There isn't overly dramatic cut scenes or crazy set pieces but this game had a bigger emotional impact on me than any RPG I have ever played. It is subtle yet very well told and almost very believable. I was at a point where RPG stories were predictable and not that important but this game has changed my expectations from story telling in RPG's.
The game looks familiar, but this is one of the best games on the DS.

As far as other things such as presentation, monsters animate even better in battle, graphics are mostly the same. There is a monster recruitment aspect where you can recruit monsters you defeat in battle and use them as party members complete with leveling and learning new abilities. Some turn out to be better than your standard party members. This is actually a bigger deal than I made it to be because there are points in the game where these monsters are going to be valuable allies and sometimes it is fun to just whoop some monsters with a slime family.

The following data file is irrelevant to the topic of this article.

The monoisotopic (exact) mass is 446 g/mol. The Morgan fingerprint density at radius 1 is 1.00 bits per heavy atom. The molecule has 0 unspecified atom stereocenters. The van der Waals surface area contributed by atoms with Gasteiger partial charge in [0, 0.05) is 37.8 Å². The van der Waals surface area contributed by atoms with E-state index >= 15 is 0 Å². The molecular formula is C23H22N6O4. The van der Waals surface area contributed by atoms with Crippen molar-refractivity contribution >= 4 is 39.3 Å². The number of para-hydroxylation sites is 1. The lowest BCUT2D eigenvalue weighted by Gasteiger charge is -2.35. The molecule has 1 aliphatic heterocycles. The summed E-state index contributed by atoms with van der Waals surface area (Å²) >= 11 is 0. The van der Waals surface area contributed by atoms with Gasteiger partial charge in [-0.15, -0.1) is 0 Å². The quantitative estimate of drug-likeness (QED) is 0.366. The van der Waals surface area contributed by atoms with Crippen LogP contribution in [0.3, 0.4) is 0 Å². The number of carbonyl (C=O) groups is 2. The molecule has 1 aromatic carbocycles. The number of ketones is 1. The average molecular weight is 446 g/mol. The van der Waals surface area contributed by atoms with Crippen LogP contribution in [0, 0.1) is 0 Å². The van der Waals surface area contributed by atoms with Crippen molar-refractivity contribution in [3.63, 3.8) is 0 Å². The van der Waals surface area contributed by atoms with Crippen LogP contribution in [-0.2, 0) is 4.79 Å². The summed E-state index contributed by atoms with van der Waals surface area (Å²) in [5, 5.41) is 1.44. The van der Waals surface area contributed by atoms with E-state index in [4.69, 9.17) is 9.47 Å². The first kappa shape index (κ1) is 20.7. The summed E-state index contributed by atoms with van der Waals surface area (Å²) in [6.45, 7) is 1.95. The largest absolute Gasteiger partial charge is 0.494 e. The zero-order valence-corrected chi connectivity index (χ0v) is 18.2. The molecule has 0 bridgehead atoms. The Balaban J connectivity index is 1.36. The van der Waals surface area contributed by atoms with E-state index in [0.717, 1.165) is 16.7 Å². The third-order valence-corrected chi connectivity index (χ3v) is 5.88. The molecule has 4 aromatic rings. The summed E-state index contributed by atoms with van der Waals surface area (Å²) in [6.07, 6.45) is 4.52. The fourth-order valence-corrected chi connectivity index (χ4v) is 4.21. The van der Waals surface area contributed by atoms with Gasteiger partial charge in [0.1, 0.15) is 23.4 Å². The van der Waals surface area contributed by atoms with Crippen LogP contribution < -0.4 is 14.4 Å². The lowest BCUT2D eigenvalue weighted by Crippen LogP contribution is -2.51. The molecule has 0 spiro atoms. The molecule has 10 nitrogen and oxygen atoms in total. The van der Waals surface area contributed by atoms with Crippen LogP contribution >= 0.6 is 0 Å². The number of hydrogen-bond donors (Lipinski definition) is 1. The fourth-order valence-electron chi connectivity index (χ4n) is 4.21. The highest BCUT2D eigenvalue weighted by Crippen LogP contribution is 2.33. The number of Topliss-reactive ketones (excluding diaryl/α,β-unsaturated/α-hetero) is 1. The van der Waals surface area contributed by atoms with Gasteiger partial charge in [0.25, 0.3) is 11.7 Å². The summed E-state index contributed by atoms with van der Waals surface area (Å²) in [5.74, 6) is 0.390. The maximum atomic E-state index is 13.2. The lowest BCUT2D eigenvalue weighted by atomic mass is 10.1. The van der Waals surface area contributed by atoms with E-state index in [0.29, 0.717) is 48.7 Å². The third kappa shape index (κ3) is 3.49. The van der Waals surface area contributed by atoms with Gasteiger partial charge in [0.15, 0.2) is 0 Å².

Dragon Quest 5 is a fantastic masterpiece that every RPG gamer should experience. Those who are expecting extreme flair or dramatics might not appreciate its fine story telling but take it for a spin and discover one of the best RPG's ever made.

Interestingly this game might have had a limited print because I have not seen it in stores anywhere. So I checked Ebay and this game is selling for 70 dollars already, so if you find it buy it and hang on to it. I wish I could say the same for...

Dragon Quest 6: Realms of Revelation
Solid game but easily the most disappointing Dragon Quest I played.

Perhaps one of the most disappointing games I have played in a long time. Don't get me wrong, Dragon Quest 6 is a fine RPG but its initial strengths on the Super Famicom are not able to translate into the DS version and it makes this game lose a bit of what made it special upon its initial release. When this game came out in Japan, it was the first time Dragon Quest had real updated graphics, a vibrant colorful world, enemies had attack animations for the first time, and it was a real treat for fans. Unfortunately the story took a hit but at least the game looked nice.